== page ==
Fact Check

23 States Agree to Implement Gun Control Law Banning Hollow Point Ammunition

Fake news reports of a fake hollow point ammunition ban in 23 states are fake. Fakey fake.

Published Oct. 7, 2016

Twenty-three states have agreed to enact a total ban on all forms of hollow point ammunition.

On 6 October 2016, the Boston Tribune web site published an article reporting that 23 U.S. states had agreed to ban the sale and use of hollow point ammunition effective on 5 January 2017:

23-states have agreed to pass a controversial bill that will create a ban on the future sale and possession of hollow-point ammunition. The ban on the popular ammunition is in effect immediately, however does include a 90-day grace period prior to state law enforcement enforcing the ban. The official compliance date for the hollow-point ammunition ban is January 5th, 2017.

Though the ammo ban has created a strong divide among the citizens of the 23 participating states (California, Washington, Oregon, Utah, Arizona, Kansas, North Dakota, Missouri, Illinois, Wisconsin, New York, Alabama, Maine, Ohio, Pennsylvania, Michigan, Iowa, Nebraska, West Virginia, Oklahoma, New Mexico, Rhode Island, South Carolina), it’s said to be widely supported by state representatives. Many politicians and citizens alike have vocalized their disagreement with the ban and feel that denying the public access to hollow-point ammunition is a clear infringement of their second amendment rights, however many feel that the ban is a positive step towards much needed gun control measures ... According to the bill, the ban will extend to hollow-point ammunition of all caliber including the most popular ammunition calibers, 9mm Luger, .223 Remington, and .45 ACP. Additionally- law enforcement agencies within the relevant states will also be prohibited from using hollow-point ammunition in their police issued side-arm’s, however will be provided with an extended compliance date of July 2nd, 2017.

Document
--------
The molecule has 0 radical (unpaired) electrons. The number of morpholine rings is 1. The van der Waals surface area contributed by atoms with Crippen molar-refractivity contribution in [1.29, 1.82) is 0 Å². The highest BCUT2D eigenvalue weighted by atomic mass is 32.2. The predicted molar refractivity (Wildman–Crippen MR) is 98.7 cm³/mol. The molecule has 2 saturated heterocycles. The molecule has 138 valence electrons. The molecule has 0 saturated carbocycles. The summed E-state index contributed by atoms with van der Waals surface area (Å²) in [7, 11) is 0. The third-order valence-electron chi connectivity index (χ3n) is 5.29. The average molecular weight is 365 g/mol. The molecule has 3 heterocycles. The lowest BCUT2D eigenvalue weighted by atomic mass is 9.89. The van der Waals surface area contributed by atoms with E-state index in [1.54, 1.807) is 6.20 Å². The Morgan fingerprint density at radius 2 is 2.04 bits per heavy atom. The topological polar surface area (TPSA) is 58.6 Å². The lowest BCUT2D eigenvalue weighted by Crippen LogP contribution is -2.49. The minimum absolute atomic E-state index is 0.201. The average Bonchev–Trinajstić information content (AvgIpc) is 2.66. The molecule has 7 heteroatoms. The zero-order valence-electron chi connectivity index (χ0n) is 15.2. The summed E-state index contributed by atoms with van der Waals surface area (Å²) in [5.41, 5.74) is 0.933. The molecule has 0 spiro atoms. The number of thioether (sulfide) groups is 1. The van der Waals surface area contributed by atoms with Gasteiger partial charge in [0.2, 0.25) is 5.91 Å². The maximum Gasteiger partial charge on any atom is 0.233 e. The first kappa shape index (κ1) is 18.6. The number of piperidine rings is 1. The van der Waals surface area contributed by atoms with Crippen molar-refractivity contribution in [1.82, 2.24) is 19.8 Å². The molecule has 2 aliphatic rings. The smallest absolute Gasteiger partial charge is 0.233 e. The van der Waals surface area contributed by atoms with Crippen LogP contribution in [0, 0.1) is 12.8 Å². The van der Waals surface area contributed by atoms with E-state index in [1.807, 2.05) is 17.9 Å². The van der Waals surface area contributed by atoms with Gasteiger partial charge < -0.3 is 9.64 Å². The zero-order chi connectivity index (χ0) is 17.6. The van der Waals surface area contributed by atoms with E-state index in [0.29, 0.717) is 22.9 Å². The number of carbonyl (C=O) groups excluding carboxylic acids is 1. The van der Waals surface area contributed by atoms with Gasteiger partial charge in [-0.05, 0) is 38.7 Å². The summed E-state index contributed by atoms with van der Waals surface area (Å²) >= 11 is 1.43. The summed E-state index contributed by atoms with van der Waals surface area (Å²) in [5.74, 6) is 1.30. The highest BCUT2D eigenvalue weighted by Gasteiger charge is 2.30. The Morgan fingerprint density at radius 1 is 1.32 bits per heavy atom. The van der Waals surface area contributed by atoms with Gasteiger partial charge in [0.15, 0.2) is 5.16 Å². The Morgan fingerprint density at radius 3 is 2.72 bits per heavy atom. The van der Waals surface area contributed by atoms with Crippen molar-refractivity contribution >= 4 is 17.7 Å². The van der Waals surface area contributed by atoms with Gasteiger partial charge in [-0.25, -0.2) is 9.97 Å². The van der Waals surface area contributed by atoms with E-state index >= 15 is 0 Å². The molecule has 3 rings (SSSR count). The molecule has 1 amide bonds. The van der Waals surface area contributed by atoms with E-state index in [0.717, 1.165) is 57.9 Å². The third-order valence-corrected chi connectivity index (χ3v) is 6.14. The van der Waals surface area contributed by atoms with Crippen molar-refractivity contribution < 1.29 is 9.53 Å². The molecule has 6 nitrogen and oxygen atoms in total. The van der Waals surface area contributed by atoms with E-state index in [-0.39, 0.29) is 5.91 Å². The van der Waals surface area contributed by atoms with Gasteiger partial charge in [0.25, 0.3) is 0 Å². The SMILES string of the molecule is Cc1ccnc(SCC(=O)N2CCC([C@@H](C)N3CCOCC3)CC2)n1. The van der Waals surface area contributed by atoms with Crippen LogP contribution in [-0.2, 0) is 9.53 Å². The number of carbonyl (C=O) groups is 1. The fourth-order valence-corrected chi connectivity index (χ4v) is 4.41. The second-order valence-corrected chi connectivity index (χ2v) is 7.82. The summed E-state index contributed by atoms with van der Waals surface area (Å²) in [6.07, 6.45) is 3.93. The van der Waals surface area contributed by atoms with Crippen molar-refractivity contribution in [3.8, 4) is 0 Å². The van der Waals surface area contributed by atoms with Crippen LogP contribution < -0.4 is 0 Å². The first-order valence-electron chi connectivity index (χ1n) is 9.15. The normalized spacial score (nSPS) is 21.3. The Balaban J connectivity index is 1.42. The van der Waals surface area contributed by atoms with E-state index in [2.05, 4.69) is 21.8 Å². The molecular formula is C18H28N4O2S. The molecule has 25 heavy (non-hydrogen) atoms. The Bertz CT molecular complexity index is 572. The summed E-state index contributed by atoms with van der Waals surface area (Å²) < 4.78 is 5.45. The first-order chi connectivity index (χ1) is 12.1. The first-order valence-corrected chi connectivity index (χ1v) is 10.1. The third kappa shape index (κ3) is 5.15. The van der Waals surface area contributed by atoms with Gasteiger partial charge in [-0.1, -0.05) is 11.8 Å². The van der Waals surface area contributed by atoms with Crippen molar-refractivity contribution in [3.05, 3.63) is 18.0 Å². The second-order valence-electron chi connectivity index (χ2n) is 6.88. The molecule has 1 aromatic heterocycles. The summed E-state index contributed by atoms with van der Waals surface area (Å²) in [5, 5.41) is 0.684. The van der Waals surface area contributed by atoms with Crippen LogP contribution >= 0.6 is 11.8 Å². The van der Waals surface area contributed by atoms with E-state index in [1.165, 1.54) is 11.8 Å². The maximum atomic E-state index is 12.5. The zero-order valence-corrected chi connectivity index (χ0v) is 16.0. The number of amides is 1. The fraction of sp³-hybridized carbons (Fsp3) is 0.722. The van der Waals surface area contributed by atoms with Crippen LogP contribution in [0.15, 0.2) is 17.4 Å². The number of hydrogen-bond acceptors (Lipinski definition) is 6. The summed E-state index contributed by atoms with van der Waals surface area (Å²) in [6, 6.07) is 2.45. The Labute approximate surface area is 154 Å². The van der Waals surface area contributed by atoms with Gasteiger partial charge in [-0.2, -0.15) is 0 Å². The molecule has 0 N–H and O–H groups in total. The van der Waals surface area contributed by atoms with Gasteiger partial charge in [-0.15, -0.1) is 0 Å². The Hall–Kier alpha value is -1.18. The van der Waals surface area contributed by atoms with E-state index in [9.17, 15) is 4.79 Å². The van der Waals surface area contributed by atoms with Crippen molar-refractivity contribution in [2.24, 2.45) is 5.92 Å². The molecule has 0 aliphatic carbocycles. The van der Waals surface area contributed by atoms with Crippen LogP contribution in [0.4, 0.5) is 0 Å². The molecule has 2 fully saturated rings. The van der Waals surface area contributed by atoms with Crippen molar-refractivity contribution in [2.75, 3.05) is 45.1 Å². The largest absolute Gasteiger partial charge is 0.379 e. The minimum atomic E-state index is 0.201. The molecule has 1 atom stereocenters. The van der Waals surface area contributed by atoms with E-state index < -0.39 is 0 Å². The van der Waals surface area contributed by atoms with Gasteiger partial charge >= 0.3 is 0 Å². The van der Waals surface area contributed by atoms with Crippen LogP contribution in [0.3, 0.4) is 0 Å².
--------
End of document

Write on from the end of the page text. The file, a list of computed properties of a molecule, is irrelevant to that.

The article referenced a Maine lawmaker named Jared Holbrook, who does not exist. Neither does a real newspaper called the Boston Tribune either — that name has been appropriated by a fake news site which (by design) many online readers now confuse as a legitimate news outlet on par with the real Boston Globe or Boston Herald newspapers.

While the Boston Tribune (like the Baltimore Gazette) sounds like the online arm of a major city newspaper, it is in actuality a news outlet for hoax purveyor Associated Media Coverage, a long-established fake news site that typically spreads fabrications about laws or statutes that would affect a specific subset of the population. Many fake or "satire" news sites include disclaimers informing readers their content is fabricated, but Associated Media Coverage (and the Boston Tribune) do not.

The 23-state ammo ban hoax designed to make waves among gun rights enthusiasts was in keeping with prior Associated Media Coverage falsehoods, including claims of an impending motorcycle curfew in March 2016, a motorcycle speed ban in August 2016, a FDA e-juice ban in mid-2016, a codified "two pet maximum" ordinance in multiple jurisdictions (causing many households to believe they would be forced to abandon beloved pets), a 50-state ban on open carry, and the elimination of Wisconsin's food assistance programs.

Associated Media Coverage expanded their scope into darker yet unfunny fake news items, including claims a transgender bathroom controversy-related shooting resulted in someone's death (appearing during nationwide debate over the issue), Casey Anthony planned to open a home daycare center, a dead baby was found in a Walmart DVD bin, and Jodi Arias was granted early release from prison.

Kim LaCapria is a former writer for Snopes.